Mea culpa, mea maxima culpa - Broadcasting & Cable

Mea culpa, mea maxima culpa

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Infinity Broadcasting attempted to cut short a no-win battle with the FCC last week by apologizing for a WNEW(FM) contest involving a couple caught allegedly having sex in St. Patrick's Cathedral, then firing the DJs responsible for the stunt and canning their local/syndicated show.

Infinity executives also met with Catholic leaders and FCC officials last week to try to smooth the waters, although a spokesman for parent company Viacom wouldn't say who paid the visits.

Faced with public and media outcry, the FCC began an investigation over WNEW's broadcast, though some free-speech experts say the language aired wasn't specific enough for any sanction to hold up in court.

If history is a guide, Infinity may take the heat off itself and the FCC if there is a sanction. In 1996, with an acquisition by Westinghouse pending, Infinity paid the hefty fines levied against Howard Stern broadcasts despite what many thought to be shaky constitutional grounds for the fines, and the company again could take political heat off itself and the FCC by agreeing to a fine.

By battling, Infinity might score a legal victory but draw unwanted attention to the industry's increasingly raunchy rush-hour shock jocks.

Stations can be fined or lose their licenses over obscene or indecent broadcasts, but standards for sanction are strict. To be indecent, a broadcast must depict sexual or excretory activities in a shocking or pandering way.

Two prominent First Amendment lawyers who reviewed transcripts from the Aug. 15 Opie and Anthony
episode say little graphic language was used other than euphemisms such as "balloon knot" and "two-point conversion" recognizable to few besides regular listeners of the program. Most of the broadcast featured conversation between freelance "spotter' Paul Mercurio, who phoned in the coverage, and a church security guard.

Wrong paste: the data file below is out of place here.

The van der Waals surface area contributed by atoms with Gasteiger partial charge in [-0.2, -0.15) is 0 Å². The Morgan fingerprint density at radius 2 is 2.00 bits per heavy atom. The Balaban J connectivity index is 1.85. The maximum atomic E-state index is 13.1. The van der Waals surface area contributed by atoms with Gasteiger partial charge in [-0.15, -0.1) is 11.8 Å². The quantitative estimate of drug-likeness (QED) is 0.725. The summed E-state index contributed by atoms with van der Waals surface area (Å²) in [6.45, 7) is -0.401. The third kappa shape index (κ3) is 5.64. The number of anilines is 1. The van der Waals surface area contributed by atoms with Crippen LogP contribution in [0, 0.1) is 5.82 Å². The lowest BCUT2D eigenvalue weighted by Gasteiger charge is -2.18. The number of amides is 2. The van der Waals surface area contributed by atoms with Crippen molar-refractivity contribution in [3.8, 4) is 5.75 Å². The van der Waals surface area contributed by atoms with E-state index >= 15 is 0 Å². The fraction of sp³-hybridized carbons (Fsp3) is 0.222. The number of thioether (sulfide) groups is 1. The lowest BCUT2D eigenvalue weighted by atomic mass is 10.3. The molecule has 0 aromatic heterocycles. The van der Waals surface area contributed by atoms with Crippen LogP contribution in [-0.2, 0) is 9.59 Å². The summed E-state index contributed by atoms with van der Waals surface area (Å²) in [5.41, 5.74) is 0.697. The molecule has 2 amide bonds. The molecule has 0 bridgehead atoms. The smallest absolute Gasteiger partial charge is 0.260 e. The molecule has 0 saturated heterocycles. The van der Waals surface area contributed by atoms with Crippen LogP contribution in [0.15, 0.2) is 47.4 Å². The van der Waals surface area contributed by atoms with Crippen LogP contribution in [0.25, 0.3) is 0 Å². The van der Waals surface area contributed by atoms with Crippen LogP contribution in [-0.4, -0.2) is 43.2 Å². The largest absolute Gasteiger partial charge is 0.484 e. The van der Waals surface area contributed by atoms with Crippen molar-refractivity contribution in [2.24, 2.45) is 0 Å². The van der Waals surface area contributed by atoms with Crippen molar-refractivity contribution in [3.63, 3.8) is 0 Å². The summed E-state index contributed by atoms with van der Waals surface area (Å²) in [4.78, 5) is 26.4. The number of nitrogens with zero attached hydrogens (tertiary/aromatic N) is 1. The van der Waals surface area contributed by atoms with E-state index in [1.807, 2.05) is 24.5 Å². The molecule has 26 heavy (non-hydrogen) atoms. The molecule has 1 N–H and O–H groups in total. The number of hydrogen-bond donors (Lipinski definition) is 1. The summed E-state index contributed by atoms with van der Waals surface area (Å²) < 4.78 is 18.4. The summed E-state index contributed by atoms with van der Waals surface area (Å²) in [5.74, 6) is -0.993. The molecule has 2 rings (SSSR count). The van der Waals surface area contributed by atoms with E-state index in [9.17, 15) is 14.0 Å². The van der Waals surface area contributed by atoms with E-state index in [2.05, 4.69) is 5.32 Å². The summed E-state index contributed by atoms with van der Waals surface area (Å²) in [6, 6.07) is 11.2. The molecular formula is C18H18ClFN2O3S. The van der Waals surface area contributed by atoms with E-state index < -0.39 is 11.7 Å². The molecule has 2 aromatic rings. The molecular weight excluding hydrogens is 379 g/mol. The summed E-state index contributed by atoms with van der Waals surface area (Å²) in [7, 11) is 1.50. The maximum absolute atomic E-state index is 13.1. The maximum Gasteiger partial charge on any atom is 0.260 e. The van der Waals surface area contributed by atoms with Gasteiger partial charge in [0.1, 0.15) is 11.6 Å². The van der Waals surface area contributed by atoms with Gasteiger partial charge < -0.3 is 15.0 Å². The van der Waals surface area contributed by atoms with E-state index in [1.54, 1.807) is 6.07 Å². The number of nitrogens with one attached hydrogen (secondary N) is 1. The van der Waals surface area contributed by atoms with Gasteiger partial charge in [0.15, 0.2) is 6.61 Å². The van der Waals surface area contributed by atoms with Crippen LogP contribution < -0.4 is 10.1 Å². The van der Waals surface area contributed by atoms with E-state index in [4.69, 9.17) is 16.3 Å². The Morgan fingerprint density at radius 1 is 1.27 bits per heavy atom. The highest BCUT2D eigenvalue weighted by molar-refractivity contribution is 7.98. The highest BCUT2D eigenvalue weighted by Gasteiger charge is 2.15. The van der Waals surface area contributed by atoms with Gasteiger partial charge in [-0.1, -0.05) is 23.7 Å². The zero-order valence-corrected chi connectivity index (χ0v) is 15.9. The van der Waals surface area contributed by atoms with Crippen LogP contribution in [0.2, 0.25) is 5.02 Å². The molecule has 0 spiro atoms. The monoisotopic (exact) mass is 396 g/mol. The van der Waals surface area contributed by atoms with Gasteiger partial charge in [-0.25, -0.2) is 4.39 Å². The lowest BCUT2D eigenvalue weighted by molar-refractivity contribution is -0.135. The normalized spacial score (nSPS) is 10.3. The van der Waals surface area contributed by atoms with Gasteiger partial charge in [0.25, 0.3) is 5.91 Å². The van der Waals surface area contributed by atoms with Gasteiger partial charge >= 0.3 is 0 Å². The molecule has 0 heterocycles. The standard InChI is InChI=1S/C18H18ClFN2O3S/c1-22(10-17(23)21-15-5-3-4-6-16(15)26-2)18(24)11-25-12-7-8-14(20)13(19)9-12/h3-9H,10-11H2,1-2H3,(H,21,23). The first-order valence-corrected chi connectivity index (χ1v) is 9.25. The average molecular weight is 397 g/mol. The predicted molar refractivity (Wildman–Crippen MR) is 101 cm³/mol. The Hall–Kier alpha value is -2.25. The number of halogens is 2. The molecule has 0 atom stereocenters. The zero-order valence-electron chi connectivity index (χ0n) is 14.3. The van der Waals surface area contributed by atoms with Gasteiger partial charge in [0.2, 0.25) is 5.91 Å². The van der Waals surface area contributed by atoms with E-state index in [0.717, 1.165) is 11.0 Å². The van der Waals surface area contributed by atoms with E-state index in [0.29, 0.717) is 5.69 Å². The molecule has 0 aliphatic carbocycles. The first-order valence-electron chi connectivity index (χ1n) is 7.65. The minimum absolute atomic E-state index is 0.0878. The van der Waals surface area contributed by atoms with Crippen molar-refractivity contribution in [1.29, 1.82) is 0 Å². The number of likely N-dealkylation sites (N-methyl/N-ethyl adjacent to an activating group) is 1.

"Where's the sex?" asked Washington attorney John Crigler, who represents poet Sarah Jones in a pending indecency case. "There are a scattering of sexual terms in the program, but there is certainly an argument these are isolated terms."

Said Kathleen Kirby, whose First Amendment clients include the Radio-Television News Directors Association,"Strictly applying the FCC indecency standards, I don't see anything there."

However, if the couple—who were arrested—is found guilty of lewd public behavior, the station could face local sanction for aiding and abetting a crime, they say. Also, the FCC could punish the stations for "inciting or producing imminent lawless action." Few stations have faced either penalty, they say.

Still, the commission hinted it might expand the inquiry to more Infinity stations. In a letter to Infinity on Aug. 22, the FCC ordered the company to identify other outlets that aired the syndicated Opie and Anthony
broadcast and to state whether similar broadcasts were aired previously. Commissioner Michael Copps, who complains that FCC indecency enforcement is too lax, had been calling for an investigation for the past week.

Shortly after the commission launched its review last week, the company fired shock DJs "Opie" and "Anthony," whose real names are Greg Hughes and Anthony Cumia, and canceled their afternoon-drive show, which had been syndicated by Infinity's Westwood One to 18 stations, according to co-owned WCBS-FM. The pair had been off the air since Aug. 16, replaced by their own reruns. Infinity also suspended WNEW General Manager Ken Stevens and Program Director Jeremy Coleman.

The FCC received hundreds of complaints filed by the Catholic League and others. The Catholic League was demanding that the feds revoke Infinity's license for WNEW but backed off after the DJs' firing. An FCC official Friday morning said the inquiry will continue nevertheless.

The incident created a media ruckus in the Big Apple and even drew TV coverage on Good Morning America, The O'Reilly Factor
and other shows.

Infinity apologized and tried its best to control the damage. "WNEW and Infinity Broadcasting do not in any way condone the actions that took place last week," the company said in a prepared statement. "We have taken steps to ensure that this type of incident does not happen again."

The couple's act, in a vestibule near worshippers, was allegedly part of a contest in which six couples were given a list of 54 different high-risk locations for sex in New York City. The couple and Mercurio were arrested when the security guard interrupted the act and Mercurio's broadcast.

"Reporting sexual intercourse live on the air in a very busy Catholic cathedral more than satisfies your requirement that an incident appeals to the prurient interest," the Catholic League said in its complaint.

Infinity must reply to the FCC's inquiry by Sept. 11.

Hughes and Cumia were responsible for three previous broadcasts that brought $21,000 in FCC fines against WNEW. The broadcasts made graphic references to incest and sex with underage girls.

In 1998, a Massachusetts station fired the pair for falsely announcing on April Fool's Day that Boston Mayor Thomas M. Menino had died in a car crash.

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